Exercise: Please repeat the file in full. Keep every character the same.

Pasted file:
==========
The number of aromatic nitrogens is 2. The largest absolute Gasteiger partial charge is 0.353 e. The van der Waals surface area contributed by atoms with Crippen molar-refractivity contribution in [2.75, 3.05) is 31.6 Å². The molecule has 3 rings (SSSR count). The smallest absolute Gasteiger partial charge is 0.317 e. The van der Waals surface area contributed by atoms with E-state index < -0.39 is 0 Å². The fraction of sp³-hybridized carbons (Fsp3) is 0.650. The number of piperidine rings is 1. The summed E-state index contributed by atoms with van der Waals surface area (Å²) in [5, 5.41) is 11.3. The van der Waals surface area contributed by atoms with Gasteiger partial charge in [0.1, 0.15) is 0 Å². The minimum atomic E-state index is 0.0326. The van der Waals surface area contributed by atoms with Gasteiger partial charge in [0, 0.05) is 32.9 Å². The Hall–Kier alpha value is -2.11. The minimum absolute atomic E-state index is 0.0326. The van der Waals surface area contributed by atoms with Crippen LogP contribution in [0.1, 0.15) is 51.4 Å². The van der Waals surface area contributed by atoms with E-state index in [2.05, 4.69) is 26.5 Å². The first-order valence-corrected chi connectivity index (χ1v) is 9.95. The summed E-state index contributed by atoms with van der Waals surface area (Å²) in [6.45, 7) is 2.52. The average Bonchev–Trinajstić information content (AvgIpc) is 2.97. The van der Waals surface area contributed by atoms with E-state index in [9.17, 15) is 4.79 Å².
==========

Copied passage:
The number of aromatic nitrogens is 2. The largest absolute Gasteiger partial charge is 0.353 e. The van der Waals surface area contributed by atoms with Crippen molar-refractivity contribution in [2.75, 3.05) is 31.6 Å². The molecule has 3 rings (SSSR count). The smallest absolute Gasteiger partial charge is 0.317 e. The van der Waals surface area contributed by atoms with E-state index < -0.39 is 0 Å². The fraction of sp³-hybridized carbons (Fsp3) is 0.650. The number of piperidine rings is 1. The summed E-state index contributed by atoms with van der Waals surface area (Å²) in [5, 5.41) is 11.3. The van der Waals surface area contributed by atoms with Gasteiger partial charge in [0.1, 0.15) is 0 Å². The minimum atomic E-state index is 0.0326. The van der Waals surface area contributed by atoms with Gasteiger partial charge in [0, 0.05) is 32.9 Å². The Hall–Kier alpha value is -2.11. The minimum absolute atomic E-state index is 0.0326. The van der Waals surface area contributed by atoms with Crippen LogP contribution in [0.1, 0.15) is 51.4 Å². The van der Waals surface area contributed by atoms with E-state index in [2.05, 4.69) is 26.5 Å². The first-order valence-corrected chi connectivity index (χ1v) is 9.95. The summed E-state index contributed by atoms with van der Waals surface area (Å²) in [6.45, 7) is 2.52. The average Bonchev–Trinajstić information content (AvgIpc) is 2.97. The van der Waals surface area contributed by atoms with E-state index in [9.17, 15) is 4.79 Å².